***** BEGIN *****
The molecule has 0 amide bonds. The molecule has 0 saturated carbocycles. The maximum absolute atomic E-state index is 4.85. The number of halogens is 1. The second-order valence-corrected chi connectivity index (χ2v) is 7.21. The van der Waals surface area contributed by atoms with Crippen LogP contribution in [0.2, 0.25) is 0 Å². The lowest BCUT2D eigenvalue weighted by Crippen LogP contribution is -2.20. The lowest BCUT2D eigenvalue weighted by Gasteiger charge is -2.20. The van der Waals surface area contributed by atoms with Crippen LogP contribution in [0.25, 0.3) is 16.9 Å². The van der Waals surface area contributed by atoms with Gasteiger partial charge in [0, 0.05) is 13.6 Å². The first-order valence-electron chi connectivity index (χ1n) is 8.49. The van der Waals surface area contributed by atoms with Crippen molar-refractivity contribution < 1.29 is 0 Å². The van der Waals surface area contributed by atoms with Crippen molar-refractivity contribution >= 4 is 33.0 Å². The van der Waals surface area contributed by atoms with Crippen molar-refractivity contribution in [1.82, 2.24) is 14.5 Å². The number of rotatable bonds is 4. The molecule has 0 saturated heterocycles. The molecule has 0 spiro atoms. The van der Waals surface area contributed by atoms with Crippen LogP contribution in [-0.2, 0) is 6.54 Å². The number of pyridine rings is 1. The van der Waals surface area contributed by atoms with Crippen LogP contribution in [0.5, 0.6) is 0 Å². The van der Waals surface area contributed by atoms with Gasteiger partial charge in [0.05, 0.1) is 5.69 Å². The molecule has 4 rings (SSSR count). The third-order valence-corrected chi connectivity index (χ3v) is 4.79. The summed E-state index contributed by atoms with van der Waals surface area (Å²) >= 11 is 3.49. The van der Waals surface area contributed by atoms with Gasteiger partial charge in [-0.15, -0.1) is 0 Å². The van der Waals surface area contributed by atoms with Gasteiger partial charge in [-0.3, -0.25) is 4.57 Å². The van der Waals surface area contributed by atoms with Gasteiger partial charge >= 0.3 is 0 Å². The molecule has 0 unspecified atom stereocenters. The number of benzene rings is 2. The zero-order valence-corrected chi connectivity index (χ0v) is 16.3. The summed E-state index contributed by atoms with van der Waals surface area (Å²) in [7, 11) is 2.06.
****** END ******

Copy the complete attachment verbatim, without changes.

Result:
The molecule has 0 amide bonds. The molecule has 0 saturated carbocycles. The maximum absolute atomic E-state index is 4.85. The number of halogens is 1. The second-order valence-corrected chi connectivity index (χ2v) is 7.21. The van der Waals surface area contributed by atoms with Crippen LogP contribution in [0.2, 0.25) is 0 Å². The lowest BCUT2D eigenvalue weighted by Crippen LogP contribution is -2.20. The lowest BCUT2D eigenvalue weighted by Gasteiger charge is -2.20. The van der Waals surface area contributed by atoms with Crippen LogP contribution in [0.25, 0.3) is 16.9 Å². The van der Waals surface area contributed by atoms with Gasteiger partial charge in [0, 0.05) is 13.6 Å². The first-order valence-electron chi connectivity index (χ1n) is 8.49. The van der Waals surface area contributed by atoms with Crippen molar-refractivity contribution < 1.29 is 0 Å². The van der Waals surface area contributed by atoms with Crippen molar-refractivity contribution >= 4 is 33.0 Å². The van der Waals surface area contributed by atoms with Crippen molar-refractivity contribution in [1.82, 2.24) is 14.5 Å². The number of rotatable bonds is 4. The molecule has 0 saturated heterocycles. The molecule has 0 spiro atoms. The van der Waals surface area contributed by atoms with Crippen LogP contribution in [-0.2, 0) is 6.54 Å². The number of pyridine rings is 1. The van der Waals surface area contributed by atoms with Crippen LogP contribution in [0.5, 0.6) is 0 Å². The van der Waals surface area contributed by atoms with Gasteiger partial charge in [0.05, 0.1) is 5.69 Å². The molecule has 4 rings (SSSR count). The third-order valence-corrected chi connectivity index (χ3v) is 4.79. The summed E-state index contributed by atoms with van der Waals surface area (Å²) >= 11 is 3.49. The van der Waals surface area contributed by atoms with Gasteiger partial charge in [-0.15, -0.1) is 0 Å². The van der Waals surface area contributed by atoms with Gasteiger partial charge in [-0.3, -0.25) is 4.57 Å². The van der Waals surface area contributed by atoms with Gasteiger partial charge >= 0.3 is 0 Å². The molecule has 0 unspecified atom stereocenters. The number of benzene rings is 2. The zero-order valence-corrected chi connectivity index (χ0v) is 16.3. The summed E-state index contributed by atoms with van der Waals surface area (Å²) in [7, 11) is 2.06.